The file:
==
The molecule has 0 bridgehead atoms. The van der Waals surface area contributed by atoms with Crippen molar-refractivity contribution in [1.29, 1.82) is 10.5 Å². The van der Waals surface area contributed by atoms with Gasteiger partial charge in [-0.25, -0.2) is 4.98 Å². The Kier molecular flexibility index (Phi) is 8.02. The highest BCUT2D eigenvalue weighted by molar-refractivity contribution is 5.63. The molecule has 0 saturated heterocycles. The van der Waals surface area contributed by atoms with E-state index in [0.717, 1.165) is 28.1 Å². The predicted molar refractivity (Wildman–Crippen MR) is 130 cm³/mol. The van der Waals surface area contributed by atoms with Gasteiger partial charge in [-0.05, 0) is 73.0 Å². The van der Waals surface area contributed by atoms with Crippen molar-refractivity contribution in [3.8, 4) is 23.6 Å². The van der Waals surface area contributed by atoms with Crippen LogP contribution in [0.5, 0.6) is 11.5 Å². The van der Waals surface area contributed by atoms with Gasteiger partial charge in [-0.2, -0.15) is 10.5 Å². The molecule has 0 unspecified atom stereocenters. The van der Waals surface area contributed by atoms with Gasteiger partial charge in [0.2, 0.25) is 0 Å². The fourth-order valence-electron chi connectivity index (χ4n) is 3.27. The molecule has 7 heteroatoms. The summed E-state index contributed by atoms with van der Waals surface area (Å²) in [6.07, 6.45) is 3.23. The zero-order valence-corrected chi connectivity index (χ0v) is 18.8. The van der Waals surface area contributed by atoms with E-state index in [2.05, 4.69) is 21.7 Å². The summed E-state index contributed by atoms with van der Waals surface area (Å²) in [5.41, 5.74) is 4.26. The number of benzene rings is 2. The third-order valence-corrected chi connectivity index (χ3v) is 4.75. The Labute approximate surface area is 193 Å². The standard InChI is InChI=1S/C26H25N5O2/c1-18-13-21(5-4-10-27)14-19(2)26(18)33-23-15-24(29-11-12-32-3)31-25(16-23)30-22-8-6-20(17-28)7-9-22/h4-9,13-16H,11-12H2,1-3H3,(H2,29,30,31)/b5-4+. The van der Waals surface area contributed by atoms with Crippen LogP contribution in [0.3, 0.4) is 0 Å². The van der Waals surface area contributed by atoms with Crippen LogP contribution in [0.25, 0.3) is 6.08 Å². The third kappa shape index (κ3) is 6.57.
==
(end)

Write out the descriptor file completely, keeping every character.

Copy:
The molecule has 0 bridgehead atoms. The van der Waals surface area contributed by atoms with Crippen molar-refractivity contribution in [1.29, 1.82) is 10.5 Å². The van der Waals surface area contributed by atoms with Gasteiger partial charge in [-0.25, -0.2) is 4.98 Å². The Kier molecular flexibility index (Phi) is 8.02. The highest BCUT2D eigenvalue weighted by molar-refractivity contribution is 5.63. The molecule has 0 saturated heterocycles. The van der Waals surface area contributed by atoms with E-state index in [0.717, 1.165) is 28.1 Å². The predicted molar refractivity (Wildman–Crippen MR) is 130 cm³/mol. The van der Waals surface area contributed by atoms with Gasteiger partial charge in [-0.05, 0) is 73.0 Å². The van der Waals surface area contributed by atoms with Crippen molar-refractivity contribution in [3.8, 4) is 23.6 Å². The van der Waals surface area contributed by atoms with Crippen LogP contribution in [0.5, 0.6) is 11.5 Å². The van der Waals surface area contributed by atoms with Gasteiger partial charge in [-0.2, -0.15) is 10.5 Å². The molecule has 0 unspecified atom stereocenters. The van der Waals surface area contributed by atoms with Gasteiger partial charge in [0.2, 0.25) is 0 Å². The fourth-order valence-electron chi connectivity index (χ4n) is 3.27. The molecule has 7 heteroatoms. The summed E-state index contributed by atoms with van der Waals surface area (Å²) in [6.07, 6.45) is 3.23. The zero-order valence-corrected chi connectivity index (χ0v) is 18.8. The van der Waals surface area contributed by atoms with E-state index in [2.05, 4.69) is 21.7 Å². The summed E-state index contributed by atoms with van der Waals surface area (Å²) in [5.41, 5.74) is 4.26. The number of benzene rings is 2. The third-order valence-corrected chi connectivity index (χ3v) is 4.75. The Labute approximate surface area is 193 Å². The standard InChI is InChI=1S/C26H25N5O2/c1-18-13-21(5-4-10-27)14-19(2)26(18)33-23-15-24(29-11-12-32-3)31-25(16-23)30-22-8-6-20(17-28)7-9-22/h4-9,13-16H,11-12H2,1-3H3,(H2,29,30,31)/b5-4+. The van der Waals surface area contributed by atoms with Crippen LogP contribution in [0.3, 0.4) is 0 Å². The van der Waals surface area contributed by atoms with Crippen LogP contribution in [0.25, 0.3) is 6.08 Å². The third kappa shape index (κ3) is 6.57.